Harry Ballmann reviews Not to Disappear…
Despite being an atmospheric affair, Not to Disappear proves enticing and in some respects, overwhelming. Upon my first listen, there was a clear depth to the sound, both rich and full bodied.
The idea behind the slightly more encompassing and fuller sound was the result of the If You Wait tour. Speaking to NME, Daughter’s guitar and bassist Igor Haefeli clarified on their shift in direction; “we’ve played so many shows that the first album became rockier on stage and we’re playing with that dynamic”. Daughter have certainly discovered a unique dynamic between their eclectic musical range and Elena Tonra’s enigmatic vocals.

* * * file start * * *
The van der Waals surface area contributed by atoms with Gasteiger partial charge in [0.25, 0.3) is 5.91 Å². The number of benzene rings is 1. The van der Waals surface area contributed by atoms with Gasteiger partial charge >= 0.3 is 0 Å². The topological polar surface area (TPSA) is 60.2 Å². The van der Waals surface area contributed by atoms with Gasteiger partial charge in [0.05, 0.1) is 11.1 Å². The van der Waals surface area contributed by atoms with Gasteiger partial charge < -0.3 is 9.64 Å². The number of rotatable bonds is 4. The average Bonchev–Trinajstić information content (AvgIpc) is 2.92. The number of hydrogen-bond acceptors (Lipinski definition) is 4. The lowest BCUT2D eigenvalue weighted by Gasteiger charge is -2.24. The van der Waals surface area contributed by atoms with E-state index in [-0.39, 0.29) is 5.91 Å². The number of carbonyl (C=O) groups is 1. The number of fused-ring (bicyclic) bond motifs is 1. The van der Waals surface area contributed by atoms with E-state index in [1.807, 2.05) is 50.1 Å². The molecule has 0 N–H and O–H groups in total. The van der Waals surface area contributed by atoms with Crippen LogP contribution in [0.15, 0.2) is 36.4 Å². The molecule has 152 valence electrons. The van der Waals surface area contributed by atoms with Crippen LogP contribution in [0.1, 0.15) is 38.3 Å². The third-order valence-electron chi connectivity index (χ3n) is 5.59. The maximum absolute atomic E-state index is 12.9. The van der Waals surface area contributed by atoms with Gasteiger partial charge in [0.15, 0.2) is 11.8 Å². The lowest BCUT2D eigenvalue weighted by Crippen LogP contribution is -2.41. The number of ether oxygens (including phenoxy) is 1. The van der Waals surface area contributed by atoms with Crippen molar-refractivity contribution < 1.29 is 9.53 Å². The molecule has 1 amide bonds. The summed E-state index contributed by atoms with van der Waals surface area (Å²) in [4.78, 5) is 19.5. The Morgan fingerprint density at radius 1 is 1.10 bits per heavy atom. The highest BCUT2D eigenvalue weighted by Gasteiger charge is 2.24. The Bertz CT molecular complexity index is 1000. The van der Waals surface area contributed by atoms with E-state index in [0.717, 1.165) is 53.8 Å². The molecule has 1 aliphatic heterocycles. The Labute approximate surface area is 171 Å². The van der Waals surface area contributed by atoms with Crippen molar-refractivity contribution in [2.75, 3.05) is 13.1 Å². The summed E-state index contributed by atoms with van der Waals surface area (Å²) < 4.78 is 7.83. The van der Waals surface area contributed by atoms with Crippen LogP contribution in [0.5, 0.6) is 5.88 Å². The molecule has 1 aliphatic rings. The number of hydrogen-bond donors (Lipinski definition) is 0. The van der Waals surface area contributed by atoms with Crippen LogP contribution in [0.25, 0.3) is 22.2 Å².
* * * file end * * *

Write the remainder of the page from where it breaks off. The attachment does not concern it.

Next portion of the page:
Overall, the impact of Not to Disappear is far more explicit than If You Wait; the whole album has a far greater presence than their subdued and subtle debut. Interestingly, the first song on the album aptly sets the tone for its entirety; the direction of Not to Disappear appears uncertain at this point, yet the sound remains layered with Tonra’s vocals occasionally hidden in the mix. Fossa, the penultimate song on the album would be better suited to closing the album, purely because it perfectly exemplifies the 47 minute album in a telling 6 minutes and 46 seconds. Whilst a song of length is unusual in the current climate of music, Fossa is deep in sound and meaning. It is ultimately melancholic, but seductively launches into a heavier, more complete sound; a fitting close to a unique and immersive album.